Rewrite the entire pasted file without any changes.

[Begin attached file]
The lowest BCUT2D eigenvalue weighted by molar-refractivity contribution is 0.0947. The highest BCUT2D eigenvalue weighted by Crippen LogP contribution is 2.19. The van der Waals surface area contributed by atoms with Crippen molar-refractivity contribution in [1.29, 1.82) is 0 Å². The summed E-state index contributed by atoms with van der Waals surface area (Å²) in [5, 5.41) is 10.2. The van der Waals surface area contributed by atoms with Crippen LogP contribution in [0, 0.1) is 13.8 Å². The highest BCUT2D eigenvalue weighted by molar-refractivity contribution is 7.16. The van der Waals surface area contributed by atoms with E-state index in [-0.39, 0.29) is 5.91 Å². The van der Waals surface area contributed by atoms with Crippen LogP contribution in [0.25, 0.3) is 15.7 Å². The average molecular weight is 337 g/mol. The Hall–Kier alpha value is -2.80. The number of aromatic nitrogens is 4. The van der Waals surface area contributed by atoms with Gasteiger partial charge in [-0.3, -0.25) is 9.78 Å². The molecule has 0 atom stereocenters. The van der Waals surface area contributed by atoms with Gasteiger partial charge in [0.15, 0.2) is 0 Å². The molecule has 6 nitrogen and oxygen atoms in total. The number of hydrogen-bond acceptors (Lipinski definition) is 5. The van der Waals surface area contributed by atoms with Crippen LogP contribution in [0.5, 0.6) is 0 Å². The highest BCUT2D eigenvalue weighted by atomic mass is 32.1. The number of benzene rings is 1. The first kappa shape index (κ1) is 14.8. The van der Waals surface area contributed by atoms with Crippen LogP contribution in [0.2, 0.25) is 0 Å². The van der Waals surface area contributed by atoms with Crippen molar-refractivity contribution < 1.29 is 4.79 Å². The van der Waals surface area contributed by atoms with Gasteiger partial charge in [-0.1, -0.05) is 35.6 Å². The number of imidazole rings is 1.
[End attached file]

The lowest BCUT2D eigenvalue weighted by molar-refractivity contribution is 0.0947. The highest BCUT2D eigenvalue weighted by Crippen LogP contribution is 2.19. The van der Waals surface area contributed by atoms with Crippen molar-refractivity contribution in [1.29, 1.82) is 0 Å². The summed E-state index contributed by atoms with van der Waals surface area (Å²) in [5, 5.41) is 10.2. The van der Waals surface area contributed by atoms with Crippen LogP contribution in [0, 0.1) is 13.8 Å². The highest BCUT2D eigenvalue weighted by molar-refractivity contribution is 7.16. The van der Waals surface area contributed by atoms with E-state index in [-0.39, 0.29) is 5.91 Å². The van der Waals surface area contributed by atoms with Crippen LogP contribution in [0.25, 0.3) is 15.7 Å². The average molecular weight is 337 g/mol. The Hall–Kier alpha value is -2.80. The number of aromatic nitrogens is 4. The van der Waals surface area contributed by atoms with Gasteiger partial charge in [-0.3, -0.25) is 9.78 Å². The molecule has 0 atom stereocenters. The van der Waals surface area contributed by atoms with Gasteiger partial charge in [0.15, 0.2) is 0 Å². The molecule has 6 nitrogen and oxygen atoms in total. The number of hydrogen-bond acceptors (Lipinski definition) is 5. The van der Waals surface area contributed by atoms with Crippen LogP contribution in [0.5, 0.6) is 0 Å². The highest BCUT2D eigenvalue weighted by atomic mass is 32.1. The number of benzene rings is 1. The first kappa shape index (κ1) is 14.8. The van der Waals surface area contributed by atoms with Crippen LogP contribution in [0.2, 0.25) is 0 Å². The van der Waals surface area contributed by atoms with Crippen molar-refractivity contribution < 1.29 is 4.79 Å². The van der Waals surface area contributed by atoms with Gasteiger partial charge in [-0.1, -0.05) is 35.6 Å². The number of imidazole rings is 1.